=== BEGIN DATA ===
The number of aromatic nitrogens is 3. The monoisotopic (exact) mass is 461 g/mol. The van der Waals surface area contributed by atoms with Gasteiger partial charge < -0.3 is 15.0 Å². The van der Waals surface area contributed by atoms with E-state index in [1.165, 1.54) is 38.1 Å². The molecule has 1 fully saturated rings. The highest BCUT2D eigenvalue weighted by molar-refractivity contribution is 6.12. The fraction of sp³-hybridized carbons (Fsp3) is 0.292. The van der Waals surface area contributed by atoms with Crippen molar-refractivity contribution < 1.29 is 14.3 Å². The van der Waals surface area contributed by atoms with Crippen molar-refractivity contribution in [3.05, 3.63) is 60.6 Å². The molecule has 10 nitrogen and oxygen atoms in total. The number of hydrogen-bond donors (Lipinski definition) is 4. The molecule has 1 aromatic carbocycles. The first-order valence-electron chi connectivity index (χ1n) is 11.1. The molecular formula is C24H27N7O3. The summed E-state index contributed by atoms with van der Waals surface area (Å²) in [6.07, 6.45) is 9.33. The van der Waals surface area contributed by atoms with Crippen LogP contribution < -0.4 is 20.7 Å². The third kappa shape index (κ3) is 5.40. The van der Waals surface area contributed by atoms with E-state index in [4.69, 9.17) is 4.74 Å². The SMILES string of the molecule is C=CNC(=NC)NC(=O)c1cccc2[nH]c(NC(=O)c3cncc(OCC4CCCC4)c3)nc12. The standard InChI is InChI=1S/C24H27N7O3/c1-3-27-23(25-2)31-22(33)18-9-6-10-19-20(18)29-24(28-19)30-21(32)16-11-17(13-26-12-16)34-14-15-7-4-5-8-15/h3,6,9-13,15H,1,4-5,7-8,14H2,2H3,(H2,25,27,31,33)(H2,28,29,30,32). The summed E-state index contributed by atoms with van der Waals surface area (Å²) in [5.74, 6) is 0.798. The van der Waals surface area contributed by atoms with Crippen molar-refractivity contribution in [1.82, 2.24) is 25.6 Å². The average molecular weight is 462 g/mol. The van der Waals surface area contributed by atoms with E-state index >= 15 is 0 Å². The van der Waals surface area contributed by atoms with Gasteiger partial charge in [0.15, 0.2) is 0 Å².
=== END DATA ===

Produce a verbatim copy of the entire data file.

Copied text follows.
The number of aromatic nitrogens is 3. The monoisotopic (exact) mass is 461 g/mol. The van der Waals surface area contributed by atoms with Gasteiger partial charge < -0.3 is 15.0 Å². The van der Waals surface area contributed by atoms with E-state index in [1.165, 1.54) is 38.1 Å². The molecule has 1 fully saturated rings. The highest BCUT2D eigenvalue weighted by molar-refractivity contribution is 6.12. The fraction of sp³-hybridized carbons (Fsp3) is 0.292. The van der Waals surface area contributed by atoms with Crippen molar-refractivity contribution < 1.29 is 14.3 Å². The van der Waals surface area contributed by atoms with Crippen molar-refractivity contribution in [3.05, 3.63) is 60.6 Å². The molecule has 10 nitrogen and oxygen atoms in total. The number of hydrogen-bond donors (Lipinski definition) is 4. The molecule has 1 aromatic carbocycles. The first-order valence-electron chi connectivity index (χ1n) is 11.1. The molecular formula is C24H27N7O3. The summed E-state index contributed by atoms with van der Waals surface area (Å²) in [6.07, 6.45) is 9.33. The van der Waals surface area contributed by atoms with Crippen LogP contribution < -0.4 is 20.7 Å². The third kappa shape index (κ3) is 5.40. The van der Waals surface area contributed by atoms with E-state index in [4.69, 9.17) is 4.74 Å². The SMILES string of the molecule is C=CNC(=NC)NC(=O)c1cccc2[nH]c(NC(=O)c3cncc(OCC4CCCC4)c3)nc12. The standard InChI is InChI=1S/C24H27N7O3/c1-3-27-23(25-2)31-22(33)18-9-6-10-19-20(18)29-24(28-19)30-21(32)16-11-17(13-26-12-16)34-14-15-7-4-5-8-15/h3,6,9-13,15H,1,4-5,7-8,14H2,2H3,(H2,25,27,31,33)(H2,28,29,30,32). The summed E-state index contributed by atoms with van der Waals surface area (Å²) in [5.74, 6) is 0.798. The van der Waals surface area contributed by atoms with Crippen molar-refractivity contribution in [1.82, 2.24) is 25.6 Å². The average molecular weight is 462 g/mol. The van der Waals surface area contributed by atoms with E-state index >= 15 is 0 Å². The van der Waals surface area contributed by atoms with Gasteiger partial charge in [0.15, 0.2) is 0 Å².